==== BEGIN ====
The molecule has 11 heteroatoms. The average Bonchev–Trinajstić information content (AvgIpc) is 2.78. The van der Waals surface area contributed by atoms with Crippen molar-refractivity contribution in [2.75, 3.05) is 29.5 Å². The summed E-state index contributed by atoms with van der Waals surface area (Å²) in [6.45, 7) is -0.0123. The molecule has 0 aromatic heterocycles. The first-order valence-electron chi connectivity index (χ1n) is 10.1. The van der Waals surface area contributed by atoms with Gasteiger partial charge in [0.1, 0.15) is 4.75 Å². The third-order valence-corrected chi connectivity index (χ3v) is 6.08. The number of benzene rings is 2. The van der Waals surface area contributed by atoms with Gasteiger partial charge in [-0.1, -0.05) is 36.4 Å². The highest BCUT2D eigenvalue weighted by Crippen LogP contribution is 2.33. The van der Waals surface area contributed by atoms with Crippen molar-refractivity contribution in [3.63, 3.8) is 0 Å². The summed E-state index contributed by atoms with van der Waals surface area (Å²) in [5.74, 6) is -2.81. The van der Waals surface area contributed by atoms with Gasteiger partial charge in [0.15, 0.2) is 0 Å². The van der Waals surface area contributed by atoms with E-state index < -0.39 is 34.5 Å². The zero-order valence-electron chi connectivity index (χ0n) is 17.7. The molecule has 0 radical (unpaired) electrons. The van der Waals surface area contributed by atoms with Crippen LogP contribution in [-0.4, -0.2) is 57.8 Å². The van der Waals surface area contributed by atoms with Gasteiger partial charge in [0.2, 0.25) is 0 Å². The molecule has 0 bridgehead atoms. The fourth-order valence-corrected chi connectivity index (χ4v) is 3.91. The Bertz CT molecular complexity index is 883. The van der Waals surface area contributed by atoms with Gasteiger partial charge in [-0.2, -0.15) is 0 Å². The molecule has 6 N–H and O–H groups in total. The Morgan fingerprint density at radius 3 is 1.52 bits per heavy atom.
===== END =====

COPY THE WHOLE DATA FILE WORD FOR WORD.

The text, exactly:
The molecule has 11 heteroatoms. The average Bonchev–Trinajstić information content (AvgIpc) is 2.78. The van der Waals surface area contributed by atoms with Crippen molar-refractivity contribution in [2.75, 3.05) is 29.5 Å². The summed E-state index contributed by atoms with van der Waals surface area (Å²) in [6.45, 7) is -0.0123. The molecule has 0 aromatic heterocycles. The first-order valence-electron chi connectivity index (χ1n) is 10.1. The van der Waals surface area contributed by atoms with Gasteiger partial charge in [0.1, 0.15) is 4.75 Å². The third-order valence-corrected chi connectivity index (χ3v) is 6.08. The number of benzene rings is 2. The van der Waals surface area contributed by atoms with Gasteiger partial charge in [-0.1, -0.05) is 36.4 Å². The highest BCUT2D eigenvalue weighted by Crippen LogP contribution is 2.33. The van der Waals surface area contributed by atoms with Crippen molar-refractivity contribution in [3.63, 3.8) is 0 Å². The summed E-state index contributed by atoms with van der Waals surface area (Å²) in [5.74, 6) is -2.81. The van der Waals surface area contributed by atoms with Gasteiger partial charge in [0.15, 0.2) is 0 Å². The van der Waals surface area contributed by atoms with E-state index < -0.39 is 34.5 Å². The zero-order valence-electron chi connectivity index (χ0n) is 17.7. The molecule has 0 radical (unpaired) electrons. The van der Waals surface area contributed by atoms with Crippen LogP contribution in [-0.4, -0.2) is 57.8 Å². The van der Waals surface area contributed by atoms with Gasteiger partial charge in [0.2, 0.25) is 0 Å². The molecule has 0 bridgehead atoms. The fourth-order valence-corrected chi connectivity index (χ4v) is 3.91. The Bertz CT molecular complexity index is 883. The van der Waals surface area contributed by atoms with Gasteiger partial charge in [-0.2, -0.15) is 0 Å². The molecule has 6 N–H and O–H groups in total. The Morgan fingerprint density at radius 3 is 1.52 bits per heavy atom.